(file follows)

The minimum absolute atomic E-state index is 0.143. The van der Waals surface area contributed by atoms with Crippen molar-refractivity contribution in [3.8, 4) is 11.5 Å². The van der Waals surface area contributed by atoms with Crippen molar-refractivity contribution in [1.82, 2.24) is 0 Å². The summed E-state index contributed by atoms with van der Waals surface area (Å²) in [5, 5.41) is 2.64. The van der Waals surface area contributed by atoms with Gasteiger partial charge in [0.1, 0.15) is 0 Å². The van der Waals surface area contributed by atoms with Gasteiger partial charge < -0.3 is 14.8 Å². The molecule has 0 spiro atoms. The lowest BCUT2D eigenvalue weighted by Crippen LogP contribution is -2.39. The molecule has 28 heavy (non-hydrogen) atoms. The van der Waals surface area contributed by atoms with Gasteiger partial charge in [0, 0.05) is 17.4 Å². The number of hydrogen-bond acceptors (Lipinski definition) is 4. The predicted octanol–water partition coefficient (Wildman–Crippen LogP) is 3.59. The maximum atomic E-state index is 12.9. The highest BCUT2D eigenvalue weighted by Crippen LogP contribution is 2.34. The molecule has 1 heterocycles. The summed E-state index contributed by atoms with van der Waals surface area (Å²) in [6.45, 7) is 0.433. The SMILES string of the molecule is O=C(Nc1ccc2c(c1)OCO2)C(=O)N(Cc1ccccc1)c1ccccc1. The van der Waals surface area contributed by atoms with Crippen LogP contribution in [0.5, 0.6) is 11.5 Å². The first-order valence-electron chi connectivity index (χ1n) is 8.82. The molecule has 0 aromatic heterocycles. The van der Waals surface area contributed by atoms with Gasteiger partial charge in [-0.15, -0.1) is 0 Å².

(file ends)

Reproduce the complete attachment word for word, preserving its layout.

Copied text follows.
The minimum absolute atomic E-state index is 0.143. The van der Waals surface area contributed by atoms with Crippen molar-refractivity contribution in [3.8, 4) is 11.5 Å². The van der Waals surface area contributed by atoms with Crippen molar-refractivity contribution in [1.82, 2.24) is 0 Å². The summed E-state index contributed by atoms with van der Waals surface area (Å²) in [5, 5.41) is 2.64. The van der Waals surface area contributed by atoms with Gasteiger partial charge in [0.1, 0.15) is 0 Å². The van der Waals surface area contributed by atoms with Gasteiger partial charge < -0.3 is 14.8 Å². The molecule has 0 spiro atoms. The lowest BCUT2D eigenvalue weighted by Crippen LogP contribution is -2.39. The molecule has 28 heavy (non-hydrogen) atoms. The van der Waals surface area contributed by atoms with Gasteiger partial charge in [0, 0.05) is 17.4 Å². The number of hydrogen-bond acceptors (Lipinski definition) is 4. The predicted octanol–water partition coefficient (Wildman–Crippen LogP) is 3.59. The maximum atomic E-state index is 12.9. The highest BCUT2D eigenvalue weighted by Crippen LogP contribution is 2.34. The molecule has 1 heterocycles. The summed E-state index contributed by atoms with van der Waals surface area (Å²) in [6.45, 7) is 0.433. The SMILES string of the molecule is O=C(Nc1ccc2c(c1)OCO2)C(=O)N(Cc1ccccc1)c1ccccc1. The van der Waals surface area contributed by atoms with Crippen LogP contribution in [0.5, 0.6) is 11.5 Å². The first-order valence-electron chi connectivity index (χ1n) is 8.82. The molecule has 0 aromatic heterocycles. The van der Waals surface area contributed by atoms with Gasteiger partial charge in [-0.15, -0.1) is 0 Å².